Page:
The National Institute for Occupational Safety and Health set two recommended exposure limits for titanium dioxide April 18, one for fine and one for ultrafine materials.
The exposure limit for ultrafine materials would be the first time such limits were applied to nanoparticles.
The recommended limits, 0.3 milligrams per cubic meter for ultrafine and nanoscale particles and 2.4 milligrams per cubic meter for fine particles, were set forth in a NIOSH “current intelligence bulletin,” Occupational Exposure to Titanium Dioxide, which also reviews carcinogenicity data, exposure monitoring techniques, and control strategies. It comes on the heels of a draft NIOSH limit for carbon nanotubes issued in December (34 CRR 1169, 12/6/10).
Titanium dioxide is an insoluble white powder used in commercial products, such as paint, plastics, and food; it is not known how many workers are exposed to the compound, the institute said.
NIOSH Director John Howard said in an April 18 statement, “As NIOSH continues to conduct research into the occupational health implications of nanotechnology, guidance of this nature will play an increasingly important role in fashioning protective occupational safety and health practices.”
The Occupational Safety and Health Administration's permissible exposure limit for titanium dioxide is 15 milligrams per cubic meter.
The decision to promulgate two recommended exposure limits was made for several reasons, including evidence suggesting the genotoxicity of titanium dioxide is related to particle surface area rather than the compound itself.
The institute found insufficient data to suggest fine titanium dioxide causes cancer, pointing to a lack of workplace studies, and only some animal studies that showed increased tumors at 250 milligrams per cubic meter, the document said.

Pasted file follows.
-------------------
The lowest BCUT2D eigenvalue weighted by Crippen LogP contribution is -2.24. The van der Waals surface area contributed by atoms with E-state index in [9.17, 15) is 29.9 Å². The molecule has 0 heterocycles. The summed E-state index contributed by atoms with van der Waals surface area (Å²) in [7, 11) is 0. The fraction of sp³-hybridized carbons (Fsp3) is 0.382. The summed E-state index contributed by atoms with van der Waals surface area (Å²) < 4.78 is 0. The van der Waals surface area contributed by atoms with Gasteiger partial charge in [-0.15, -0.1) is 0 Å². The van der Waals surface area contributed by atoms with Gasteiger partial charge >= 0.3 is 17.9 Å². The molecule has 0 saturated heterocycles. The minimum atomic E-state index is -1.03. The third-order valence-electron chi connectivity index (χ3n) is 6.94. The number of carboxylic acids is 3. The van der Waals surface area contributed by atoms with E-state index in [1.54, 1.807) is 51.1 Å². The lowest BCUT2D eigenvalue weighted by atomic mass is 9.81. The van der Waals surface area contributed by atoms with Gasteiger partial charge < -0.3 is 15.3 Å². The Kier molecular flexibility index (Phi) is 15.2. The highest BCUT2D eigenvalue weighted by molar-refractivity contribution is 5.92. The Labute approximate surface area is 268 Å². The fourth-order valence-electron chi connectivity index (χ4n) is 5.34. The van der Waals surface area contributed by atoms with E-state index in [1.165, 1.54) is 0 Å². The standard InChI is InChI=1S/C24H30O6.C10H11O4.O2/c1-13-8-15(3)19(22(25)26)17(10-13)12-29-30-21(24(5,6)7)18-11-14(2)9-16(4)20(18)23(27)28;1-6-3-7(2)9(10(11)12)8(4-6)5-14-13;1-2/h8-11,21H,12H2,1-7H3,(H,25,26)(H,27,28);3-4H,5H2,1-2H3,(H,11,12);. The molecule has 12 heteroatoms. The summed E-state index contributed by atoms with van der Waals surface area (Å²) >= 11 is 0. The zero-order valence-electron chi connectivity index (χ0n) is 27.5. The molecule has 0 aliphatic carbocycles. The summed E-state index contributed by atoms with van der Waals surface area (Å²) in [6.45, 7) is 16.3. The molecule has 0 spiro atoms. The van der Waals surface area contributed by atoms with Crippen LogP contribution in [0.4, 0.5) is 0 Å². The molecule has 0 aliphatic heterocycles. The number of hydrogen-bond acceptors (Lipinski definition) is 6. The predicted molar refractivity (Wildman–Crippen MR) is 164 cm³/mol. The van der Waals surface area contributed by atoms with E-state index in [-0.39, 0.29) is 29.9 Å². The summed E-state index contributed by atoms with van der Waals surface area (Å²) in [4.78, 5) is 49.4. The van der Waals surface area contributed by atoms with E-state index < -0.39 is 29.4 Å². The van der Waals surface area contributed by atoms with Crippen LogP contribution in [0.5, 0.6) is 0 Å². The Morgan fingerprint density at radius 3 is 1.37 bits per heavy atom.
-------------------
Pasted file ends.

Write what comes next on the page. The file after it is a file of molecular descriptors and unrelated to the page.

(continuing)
“The potency of ultrafine [titanium dioxide], which has a much higher surface area per unit mass than fine [titanium dioxide], was many times greater than fine [titanium dioxide], with malignant tumors, with malignant tumors observed at the lowest dose level of ultrafine [titanium dioxide] tested (10 milligrams per cubic meter),” it said.
Furthermore, “because agglomerated ultrafine particles are frequently measured as fine-sized but behave biologically as ultrafine particles due to surface area of the constituent particles, exposures to agglomerated ultrafine particles should be controlled to the ultrafine [recommended exposure limit],” the document added.
NIOSH added its findings suggest other poorly soluble, low-toxicity particles, such as coal dust and barium sulfate, among others, could pose similar hazards as titanium dioxide.
NIOSH recommended a multi-tiered exposure assessment to analyze airborne titanium dioxide levels, as personal sampling devices cannot detect ultrafine particles of the aerosol compound.
Initial exposure assessment should include two simultaneous measurements, the institute said.
One sample should use a hydrophobic filter while the other sample should use a mixed cellulose ester filter (MCEF).
Monitors should then evaluate the duplicate respirable sample collected on a MCEF using transmission electron microscopy to size particles and determine the percentage of fine and ultrafine titanium dioxide, it added.
Meanwhile, workplaces should use the traditional hierarchy of controls to reduce exposures to the material, NIOSH said, with a primary emphasis on engineering controls.
Employers should use ventilation systems, administrative controls reducing the number of employees exposed to particles, and respirators or other personal protective equipment as necessary, in that order, it said in the document.
By Greg Hellman
A copy of NIOSH's current intelligence bulletin, Occupational Exposure to Titanium Dioxide, is available at http://op.bna.com/env.nsf/r?Open=sbra-8g9ucx.
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